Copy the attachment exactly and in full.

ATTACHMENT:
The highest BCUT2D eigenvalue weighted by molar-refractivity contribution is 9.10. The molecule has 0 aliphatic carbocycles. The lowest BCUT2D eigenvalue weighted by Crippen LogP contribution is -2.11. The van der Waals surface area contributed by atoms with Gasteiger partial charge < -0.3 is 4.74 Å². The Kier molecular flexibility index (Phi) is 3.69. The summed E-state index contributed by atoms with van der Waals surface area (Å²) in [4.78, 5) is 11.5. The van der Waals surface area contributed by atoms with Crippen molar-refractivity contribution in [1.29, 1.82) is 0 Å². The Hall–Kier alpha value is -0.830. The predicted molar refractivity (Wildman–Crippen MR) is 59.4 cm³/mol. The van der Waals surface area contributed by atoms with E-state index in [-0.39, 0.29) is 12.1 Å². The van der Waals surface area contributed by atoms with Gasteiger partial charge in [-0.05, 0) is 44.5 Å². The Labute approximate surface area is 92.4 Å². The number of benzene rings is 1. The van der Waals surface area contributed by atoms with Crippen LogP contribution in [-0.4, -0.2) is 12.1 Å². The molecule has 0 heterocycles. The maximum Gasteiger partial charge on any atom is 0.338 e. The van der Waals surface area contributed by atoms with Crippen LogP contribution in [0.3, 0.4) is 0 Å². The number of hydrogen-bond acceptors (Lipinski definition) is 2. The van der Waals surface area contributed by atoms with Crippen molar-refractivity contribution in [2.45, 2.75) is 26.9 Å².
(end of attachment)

The highest BCUT2D eigenvalue weighted by molar-refractivity contribution is 9.10. The molecule has 0 aliphatic carbocycles. The lowest BCUT2D eigenvalue weighted by Crippen LogP contribution is -2.11. The van der Waals surface area contributed by atoms with Gasteiger partial charge < -0.3 is 4.74 Å². The Kier molecular flexibility index (Phi) is 3.69. The summed E-state index contributed by atoms with van der Waals surface area (Å²) in [4.78, 5) is 11.5. The van der Waals surface area contributed by atoms with Crippen molar-refractivity contribution in [1.29, 1.82) is 0 Å². The Hall–Kier alpha value is -0.830. The predicted molar refractivity (Wildman–Crippen MR) is 59.4 cm³/mol. The van der Waals surface area contributed by atoms with E-state index in [-0.39, 0.29) is 12.1 Å². The van der Waals surface area contributed by atoms with Gasteiger partial charge in [-0.05, 0) is 44.5 Å². The Labute approximate surface area is 92.4 Å². The number of benzene rings is 1. The van der Waals surface area contributed by atoms with Crippen LogP contribution in [-0.4, -0.2) is 12.1 Å². The molecule has 0 heterocycles. The maximum Gasteiger partial charge on any atom is 0.338 e. The van der Waals surface area contributed by atoms with Crippen LogP contribution in [0.3, 0.4) is 0 Å². The number of hydrogen-bond acceptors (Lipinski definition) is 2. The van der Waals surface area contributed by atoms with Crippen molar-refractivity contribution in [2.45, 2.75) is 26.9 Å².